Foreign Ministry confirms Livni's visit to Qatar

Visit to the Gulf state would be the first by a high-ranking Israeli official.

October 24, 2006 12:00
2 minute read.
Foreign Ministry confirms Livni's visit to Qatar

livni sits 298.88. (photo credit: Ariel Jerozolimski)


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Foreign Minister Tzipi Livni will attend a UN conference Sunday in Doha, Qatar, her adviser said Wednesday. The trip it will be the highest-ranking visit by an Israeli official to the Gulf State since Shimon Peres opened up the Israeli trade office in Doha when he was prime minister in 1996.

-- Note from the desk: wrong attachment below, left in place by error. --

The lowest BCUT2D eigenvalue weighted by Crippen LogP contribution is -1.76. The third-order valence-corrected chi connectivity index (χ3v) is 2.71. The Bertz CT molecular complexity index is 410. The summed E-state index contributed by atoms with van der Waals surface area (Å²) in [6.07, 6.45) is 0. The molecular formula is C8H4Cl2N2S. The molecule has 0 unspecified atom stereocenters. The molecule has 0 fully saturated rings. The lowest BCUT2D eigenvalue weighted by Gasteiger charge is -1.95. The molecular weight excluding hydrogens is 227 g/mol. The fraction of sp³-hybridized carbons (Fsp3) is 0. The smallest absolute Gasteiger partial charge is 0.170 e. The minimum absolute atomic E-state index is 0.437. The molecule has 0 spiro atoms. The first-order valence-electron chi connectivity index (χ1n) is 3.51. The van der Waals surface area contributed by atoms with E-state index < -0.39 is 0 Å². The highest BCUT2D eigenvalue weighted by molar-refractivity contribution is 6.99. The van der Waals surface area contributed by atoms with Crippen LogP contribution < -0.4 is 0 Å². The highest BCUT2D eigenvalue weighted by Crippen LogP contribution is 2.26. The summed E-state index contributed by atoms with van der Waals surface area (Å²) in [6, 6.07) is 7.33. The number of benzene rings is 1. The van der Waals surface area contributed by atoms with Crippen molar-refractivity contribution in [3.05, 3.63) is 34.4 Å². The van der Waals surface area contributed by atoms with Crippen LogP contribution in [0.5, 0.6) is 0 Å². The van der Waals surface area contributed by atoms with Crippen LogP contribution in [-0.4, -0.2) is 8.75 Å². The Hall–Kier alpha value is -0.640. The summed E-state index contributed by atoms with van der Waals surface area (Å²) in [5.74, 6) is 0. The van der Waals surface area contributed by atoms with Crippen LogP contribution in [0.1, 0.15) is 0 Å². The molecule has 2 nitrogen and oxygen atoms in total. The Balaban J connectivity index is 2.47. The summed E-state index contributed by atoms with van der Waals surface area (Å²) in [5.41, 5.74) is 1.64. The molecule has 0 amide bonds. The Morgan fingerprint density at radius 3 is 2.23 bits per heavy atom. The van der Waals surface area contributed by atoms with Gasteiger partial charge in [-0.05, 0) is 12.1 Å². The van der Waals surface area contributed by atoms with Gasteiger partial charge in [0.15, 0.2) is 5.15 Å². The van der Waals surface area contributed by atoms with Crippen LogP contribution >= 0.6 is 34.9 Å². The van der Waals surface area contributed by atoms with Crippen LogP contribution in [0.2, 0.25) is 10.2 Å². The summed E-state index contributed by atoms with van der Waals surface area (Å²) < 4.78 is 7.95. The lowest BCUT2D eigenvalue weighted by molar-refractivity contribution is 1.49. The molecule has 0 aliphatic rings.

• Analysis: Qatar is trying to wiggle in on diplomatic action (Sept. 29) The visit would come as Israeli leaders are speaking increasingly of heightened cooperation with moderate Arab regimes in the region as a brake on Shi'ite extremism. Representatives of some 192 countries are expected to attend the conference, called the Sixth International Conference on New or Restored Democracies, from October 29 to November 1 in Doha. According to the conference's Web site, participants will discuss issues related to democracy, political reform, effective governance, the role of democracy in development and combating poverty, as well as freedom of speech. The invitation to Livni came from the UN, according to Israeli officials, and not from the Qataris. Nevertheless, if Livni did make the trip, she would likely meet with the Qatari leadership, as well as other regional players. The last public trip by a foreign minister to an Arab country other than Egypt and Jordan, with which Israel has full diplomatic ties, was when Silvan Shalom attended a UN conference in Tunisia in 2005. Then, too, he used the UN invitation to hold high-level talks with the local leadership. Livni has spoken by phone on a number of occasions with her Qatari counterpart, Sheikh Hamad Bin Jasem Bin Jaber al-Thani. Although Israel and Qatar do not have formal diplomatic ties, Israel still maintains a small economic interest section in Doha that the Qataris kept open even during the height of Palestinian violence. The Qataris also have good relations with both Palestinian Authority Chairman Mahmoud Abbas, who lived there in the 1950s, and with Hamas head Khaled Mashaal, who went there after being kicked out of Jordan in 1999. Qatar has been involved in trying to bring about the release of Cpl. Gilad Shalit since he was abducted on June 25. Prime Minister Ehud Olmert, on his way back from Russia Thursday night, told reporters that while the Qatari foreign minister's positions were quite distant from Israel's on the Middle East issues, even the Qataris have come to the conclusion after dealing with the Shalit issue that Hamas was a group of "liars" and "cheats." Qatar currently has a strong standing in the Arab world by virtue of the fact that it is the only Arab member of the UN Security Council. They also have a long-standing political rivalry with the Saudis and often try to chart an independent political path from Saudi Arabia to assert their independence. The last high-ranking Israeli official to visit Qatar was then-Deputy Education Minister Michael Melchior, who visited in February 2005 to tour educational institutions and participate in a public debate on the future of Middle East peace.

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